A ruling in favor of the plaintiff could repeal a 60 year old ban on corporate money in elections
U.S. PIRG Education Fund
WASHINGTON, September 8th – The Supreme Court will rehear arguments tomorrow for a case that could have dramatic impact on the financing of elections. The case, Citizens United v. Federal Election Commission, was first heard March, but in a surprising move this summer, Chief Justice Roberts asked for the case to be re-argued to consider a broader set of decisions regarding campaign finance law.
“What’s at stake for our democracy is whether the court will decide to overthrow decades of precedent.” said Lisa Gilbert, U.S.PIRG’s Democracy Advocate. “Ruling in favor of Citizen’s United could exponentially increase the level of corporate involvement in elections.”
During the 2008 election, Citizens United, a nonprofit funded in part with corporate treasury money, produced a negative film directed at then presidential candidate Hillary Clinton. A three-judge panel ruled that the film was akin to an ad, and therefore subject to McCain Feingold’s ban on the use of treasury funds for broadcast ads that advocate for or against a federal candidate’s election.
Rather than solely decide this narrow case, the reargument will revisit two other rulings of the court—a 1990 decision in Austin v. Michigan Chamber of Commerce that barred corporations from using general treasury funds to pay for campaign advertisements, and a 2003 decision in McConnell v. the Federal Election Commission that upheld the limits on the use of corporate money in ads.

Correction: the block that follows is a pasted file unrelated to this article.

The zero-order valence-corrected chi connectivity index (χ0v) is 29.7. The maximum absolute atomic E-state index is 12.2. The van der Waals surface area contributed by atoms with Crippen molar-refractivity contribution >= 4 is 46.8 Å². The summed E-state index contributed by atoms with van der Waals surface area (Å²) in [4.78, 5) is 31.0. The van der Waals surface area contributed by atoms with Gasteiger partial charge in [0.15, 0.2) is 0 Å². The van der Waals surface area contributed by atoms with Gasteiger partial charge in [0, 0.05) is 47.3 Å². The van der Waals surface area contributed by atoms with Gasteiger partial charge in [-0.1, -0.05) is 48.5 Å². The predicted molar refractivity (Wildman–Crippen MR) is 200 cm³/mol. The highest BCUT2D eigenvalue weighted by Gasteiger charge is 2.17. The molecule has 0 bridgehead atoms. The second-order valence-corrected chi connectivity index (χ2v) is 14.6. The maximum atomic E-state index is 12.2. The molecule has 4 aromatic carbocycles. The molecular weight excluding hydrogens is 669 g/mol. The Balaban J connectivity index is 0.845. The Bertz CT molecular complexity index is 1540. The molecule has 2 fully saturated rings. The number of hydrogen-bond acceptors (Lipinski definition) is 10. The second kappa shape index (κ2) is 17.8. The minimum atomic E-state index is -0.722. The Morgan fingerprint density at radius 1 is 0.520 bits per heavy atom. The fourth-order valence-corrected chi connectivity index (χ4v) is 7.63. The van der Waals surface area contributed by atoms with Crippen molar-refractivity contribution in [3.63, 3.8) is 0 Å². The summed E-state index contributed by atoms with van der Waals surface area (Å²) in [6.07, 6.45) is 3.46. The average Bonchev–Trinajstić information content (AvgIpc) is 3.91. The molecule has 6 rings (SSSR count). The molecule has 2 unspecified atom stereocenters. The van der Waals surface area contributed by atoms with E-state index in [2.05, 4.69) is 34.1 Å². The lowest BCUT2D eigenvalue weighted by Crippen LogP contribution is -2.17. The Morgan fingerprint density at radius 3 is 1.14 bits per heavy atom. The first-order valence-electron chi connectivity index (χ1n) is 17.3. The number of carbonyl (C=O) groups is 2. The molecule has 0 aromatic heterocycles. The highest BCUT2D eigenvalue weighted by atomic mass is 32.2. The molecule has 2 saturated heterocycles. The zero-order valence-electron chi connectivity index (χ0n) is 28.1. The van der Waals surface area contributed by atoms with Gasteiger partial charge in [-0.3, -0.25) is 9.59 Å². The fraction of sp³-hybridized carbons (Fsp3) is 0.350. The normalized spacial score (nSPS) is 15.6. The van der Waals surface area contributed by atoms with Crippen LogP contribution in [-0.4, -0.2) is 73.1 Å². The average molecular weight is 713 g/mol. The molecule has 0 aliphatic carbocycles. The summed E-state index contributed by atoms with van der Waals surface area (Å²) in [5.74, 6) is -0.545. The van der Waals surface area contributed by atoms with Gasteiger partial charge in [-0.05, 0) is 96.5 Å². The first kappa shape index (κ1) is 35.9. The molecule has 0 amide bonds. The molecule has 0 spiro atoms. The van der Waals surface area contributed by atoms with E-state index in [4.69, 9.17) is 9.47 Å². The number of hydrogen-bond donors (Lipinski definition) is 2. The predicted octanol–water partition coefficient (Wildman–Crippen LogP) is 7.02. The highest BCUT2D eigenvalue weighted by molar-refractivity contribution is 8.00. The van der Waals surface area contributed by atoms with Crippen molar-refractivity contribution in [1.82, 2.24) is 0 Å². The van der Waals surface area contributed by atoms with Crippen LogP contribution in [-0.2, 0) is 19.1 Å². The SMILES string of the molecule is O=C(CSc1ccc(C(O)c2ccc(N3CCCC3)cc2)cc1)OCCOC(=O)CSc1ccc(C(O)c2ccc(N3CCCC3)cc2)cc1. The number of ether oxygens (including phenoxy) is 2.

By rehearing the case, in essence, the Supreme Court took a limited challenge to the McCain-Feingold campaign finance law and expanded it to consider the broader question, is the longstanding ban on corporations spending their immense aggregate wealth to elect or defeat candidates constitutional?
U.S.PIRG’s Gilbert added, “At a time when corporations already have too much to say on Capitol Hill through the mouthpieces of high priced lobbyists, an additional influx of spending by wealthy corporations will raise the volume of corporate voices in the electoral arena as well. This will decrease the importance of regular citizens who are small dollar donors to candidates, and correspondingly lower their voices on the important issues of the day– from healthcare to global warming to financial reform.”
U.S. PIRG is the federation of state Public Interest Research Groups. State PIRGs are non-profit, non-partisan public interest advocacy organizations.